Some things are just meant to be.
Rosie the dog had two strikes against her chances of getting adopted - 1) She's a pit bull. 2) Rosie is completely deaf.
Volunteers at the Central Nebraska Humane Society noticed Rosie wouldn't respond to any commands. Tracie Pfeifle soon came to realize Rosie was deaf.
“You can get most dogs’ attention by saying their name or making a sound, but she can’t respond to that because she is deaf,” Pfeifle explained.
Still, there was just something special about Rosie and Pfeifle began working with her to teach her sign language. She started putting treats up to her face and signing with a thumbs up to communicate "good girl" when she was doing something they wanted her to do.
Rosie learned basic commands like, "sit," "down," "stay," "outside" and "walk." Though these seem like simple instructions to most dogs, when Rosie began figuring out that people were communicating with her, it really brought the three-year-old dog out of her shell.
“It was just amazing to watch her just blossom into a dog, I don’t think she knew how to be a dog,” Pfeifle said.
Then it was time to wait and hope that an adopter would be willing to give Rosie yet another chance. Would someone be willing to learn sign language to communicate with Rosie?
Then one day the Koch family visited the Nebraska shelter. Cindy Koch, a friendly mother indicated that she was interested in Rosie and that she's always wanted a deaf dog. Why? “Because I’m deaf and we want to relate to her, and understand how she feels – want to communicate with her through signing, teach her signing,” Koch explained. Koch's family already knows sign language because of Cindy, so learning the signs that Rosie understands is easy.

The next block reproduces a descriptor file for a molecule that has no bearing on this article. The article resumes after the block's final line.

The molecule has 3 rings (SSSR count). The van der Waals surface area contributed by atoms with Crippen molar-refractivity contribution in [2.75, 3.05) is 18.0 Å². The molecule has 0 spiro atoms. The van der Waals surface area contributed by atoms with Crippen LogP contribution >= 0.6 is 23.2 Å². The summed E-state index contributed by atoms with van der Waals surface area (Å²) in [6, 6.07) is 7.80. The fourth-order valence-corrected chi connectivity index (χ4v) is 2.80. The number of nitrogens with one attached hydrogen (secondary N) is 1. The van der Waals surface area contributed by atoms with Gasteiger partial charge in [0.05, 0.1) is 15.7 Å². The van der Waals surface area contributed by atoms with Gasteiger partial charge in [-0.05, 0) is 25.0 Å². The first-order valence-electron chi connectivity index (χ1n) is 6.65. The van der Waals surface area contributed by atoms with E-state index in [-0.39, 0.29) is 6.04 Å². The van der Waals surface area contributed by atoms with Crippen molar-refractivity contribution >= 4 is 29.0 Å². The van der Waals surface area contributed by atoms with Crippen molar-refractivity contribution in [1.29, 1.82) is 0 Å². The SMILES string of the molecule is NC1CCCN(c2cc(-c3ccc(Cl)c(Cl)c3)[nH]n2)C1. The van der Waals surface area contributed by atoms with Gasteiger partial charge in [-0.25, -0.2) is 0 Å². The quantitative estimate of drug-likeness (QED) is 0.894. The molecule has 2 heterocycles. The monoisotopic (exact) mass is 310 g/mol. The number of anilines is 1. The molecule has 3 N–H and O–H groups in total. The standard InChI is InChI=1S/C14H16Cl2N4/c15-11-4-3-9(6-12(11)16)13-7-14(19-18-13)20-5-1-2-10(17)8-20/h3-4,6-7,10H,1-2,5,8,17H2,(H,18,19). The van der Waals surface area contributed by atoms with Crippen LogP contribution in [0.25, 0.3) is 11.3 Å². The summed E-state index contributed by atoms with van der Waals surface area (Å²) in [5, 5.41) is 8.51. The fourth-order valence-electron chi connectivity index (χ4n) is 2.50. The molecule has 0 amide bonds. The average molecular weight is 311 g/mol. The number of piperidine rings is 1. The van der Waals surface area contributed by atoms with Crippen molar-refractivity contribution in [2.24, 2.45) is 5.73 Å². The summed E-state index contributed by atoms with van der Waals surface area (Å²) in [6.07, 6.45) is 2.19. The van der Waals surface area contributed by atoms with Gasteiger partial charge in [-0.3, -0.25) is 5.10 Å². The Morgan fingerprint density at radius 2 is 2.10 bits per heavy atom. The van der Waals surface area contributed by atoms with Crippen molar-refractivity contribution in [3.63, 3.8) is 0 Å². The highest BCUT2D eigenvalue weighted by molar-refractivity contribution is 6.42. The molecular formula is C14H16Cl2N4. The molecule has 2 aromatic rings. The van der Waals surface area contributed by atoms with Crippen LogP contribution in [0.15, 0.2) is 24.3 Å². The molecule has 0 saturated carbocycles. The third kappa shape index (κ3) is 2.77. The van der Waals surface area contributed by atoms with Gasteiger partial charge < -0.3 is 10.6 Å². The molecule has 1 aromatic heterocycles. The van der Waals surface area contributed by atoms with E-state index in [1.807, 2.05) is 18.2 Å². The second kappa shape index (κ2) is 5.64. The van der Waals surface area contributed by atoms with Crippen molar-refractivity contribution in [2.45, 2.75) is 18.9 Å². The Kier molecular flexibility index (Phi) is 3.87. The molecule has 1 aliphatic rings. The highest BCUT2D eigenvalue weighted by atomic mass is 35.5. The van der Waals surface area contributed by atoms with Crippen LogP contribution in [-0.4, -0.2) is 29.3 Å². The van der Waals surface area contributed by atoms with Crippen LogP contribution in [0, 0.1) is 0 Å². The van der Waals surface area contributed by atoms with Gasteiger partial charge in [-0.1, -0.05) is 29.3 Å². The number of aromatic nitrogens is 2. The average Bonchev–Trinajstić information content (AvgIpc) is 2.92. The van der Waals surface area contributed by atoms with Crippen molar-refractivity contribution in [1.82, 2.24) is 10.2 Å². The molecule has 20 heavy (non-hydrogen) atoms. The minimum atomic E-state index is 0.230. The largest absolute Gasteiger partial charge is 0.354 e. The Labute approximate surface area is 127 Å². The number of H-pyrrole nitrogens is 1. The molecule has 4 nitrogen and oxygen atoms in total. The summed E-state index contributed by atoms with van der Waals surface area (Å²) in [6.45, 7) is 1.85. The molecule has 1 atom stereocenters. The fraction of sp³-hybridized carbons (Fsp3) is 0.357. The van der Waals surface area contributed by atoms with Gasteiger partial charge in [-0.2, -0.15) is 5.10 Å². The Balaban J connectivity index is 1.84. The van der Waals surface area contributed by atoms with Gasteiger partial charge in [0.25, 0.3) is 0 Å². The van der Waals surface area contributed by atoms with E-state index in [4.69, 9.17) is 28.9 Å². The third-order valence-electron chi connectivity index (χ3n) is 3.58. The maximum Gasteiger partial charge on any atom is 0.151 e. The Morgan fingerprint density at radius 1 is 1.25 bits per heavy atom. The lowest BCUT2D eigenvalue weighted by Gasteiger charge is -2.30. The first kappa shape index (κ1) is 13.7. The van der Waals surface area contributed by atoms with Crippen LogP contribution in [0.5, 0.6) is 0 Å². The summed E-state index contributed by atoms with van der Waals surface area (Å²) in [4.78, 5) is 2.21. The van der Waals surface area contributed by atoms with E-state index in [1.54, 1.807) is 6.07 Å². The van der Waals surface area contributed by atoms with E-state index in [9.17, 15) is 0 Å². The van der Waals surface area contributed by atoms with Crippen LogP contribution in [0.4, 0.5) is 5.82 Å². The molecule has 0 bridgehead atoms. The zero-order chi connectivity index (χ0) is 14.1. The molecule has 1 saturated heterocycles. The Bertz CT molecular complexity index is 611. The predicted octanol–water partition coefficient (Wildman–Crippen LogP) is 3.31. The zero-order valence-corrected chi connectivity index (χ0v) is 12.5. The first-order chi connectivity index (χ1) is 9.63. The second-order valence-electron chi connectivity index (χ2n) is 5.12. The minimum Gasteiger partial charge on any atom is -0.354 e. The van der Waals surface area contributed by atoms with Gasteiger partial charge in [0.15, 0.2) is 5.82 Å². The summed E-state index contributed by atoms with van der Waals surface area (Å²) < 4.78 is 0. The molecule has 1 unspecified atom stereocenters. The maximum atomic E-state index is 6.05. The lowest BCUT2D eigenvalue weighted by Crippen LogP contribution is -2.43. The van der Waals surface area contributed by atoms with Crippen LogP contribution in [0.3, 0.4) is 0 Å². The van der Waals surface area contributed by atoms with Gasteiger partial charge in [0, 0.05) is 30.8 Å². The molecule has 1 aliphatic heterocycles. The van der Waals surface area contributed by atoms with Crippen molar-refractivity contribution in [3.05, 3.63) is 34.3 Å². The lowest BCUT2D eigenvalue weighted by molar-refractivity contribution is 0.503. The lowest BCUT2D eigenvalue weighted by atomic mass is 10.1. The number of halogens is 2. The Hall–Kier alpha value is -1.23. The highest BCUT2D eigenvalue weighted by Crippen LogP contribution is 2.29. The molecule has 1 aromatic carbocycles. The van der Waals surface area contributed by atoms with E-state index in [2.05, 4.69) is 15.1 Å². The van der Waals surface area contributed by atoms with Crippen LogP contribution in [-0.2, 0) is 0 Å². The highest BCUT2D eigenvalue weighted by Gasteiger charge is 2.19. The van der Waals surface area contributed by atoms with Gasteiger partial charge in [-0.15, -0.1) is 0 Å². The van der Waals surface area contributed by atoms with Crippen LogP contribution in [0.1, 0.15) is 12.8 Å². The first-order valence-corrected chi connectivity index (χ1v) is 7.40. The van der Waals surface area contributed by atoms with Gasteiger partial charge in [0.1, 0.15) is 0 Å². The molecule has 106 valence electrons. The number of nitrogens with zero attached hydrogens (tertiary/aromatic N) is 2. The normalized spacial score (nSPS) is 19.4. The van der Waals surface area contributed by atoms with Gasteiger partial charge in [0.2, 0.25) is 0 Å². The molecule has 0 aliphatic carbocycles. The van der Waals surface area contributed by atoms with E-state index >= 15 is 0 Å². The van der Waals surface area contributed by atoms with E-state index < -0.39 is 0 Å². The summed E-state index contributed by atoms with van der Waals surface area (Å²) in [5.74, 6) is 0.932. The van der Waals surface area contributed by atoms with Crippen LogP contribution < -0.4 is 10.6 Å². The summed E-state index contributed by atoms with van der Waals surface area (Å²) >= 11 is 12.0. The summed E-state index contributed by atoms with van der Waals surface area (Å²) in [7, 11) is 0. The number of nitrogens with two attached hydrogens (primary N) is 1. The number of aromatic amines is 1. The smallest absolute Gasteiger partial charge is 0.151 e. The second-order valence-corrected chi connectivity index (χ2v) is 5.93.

The Koch's plan to teach her more: “I’m going to teach her my sign language, how deaf people communicate. She’s a smart dog. She can pick up fast,” says Koch.
Pfeifle got a little choked up talking about the perfect adoption for this special dog: “It’s what I hoped would eventually happen, she couldn’t have gone to a nicer family," she said while smiling through tears. "I believe deaf dogs can sense how you’re feeling, and it’s more intensified now because Cindy and Rosie are both deaf, so they definitely have a very special bond.”
Volunteers at CNHS were so inspired by the events surrounding Rosie's adoption that they are now working with another deaf pit bull named Noah. Like Rosie, teaching him sign language has brought out Noah's sweet personality too.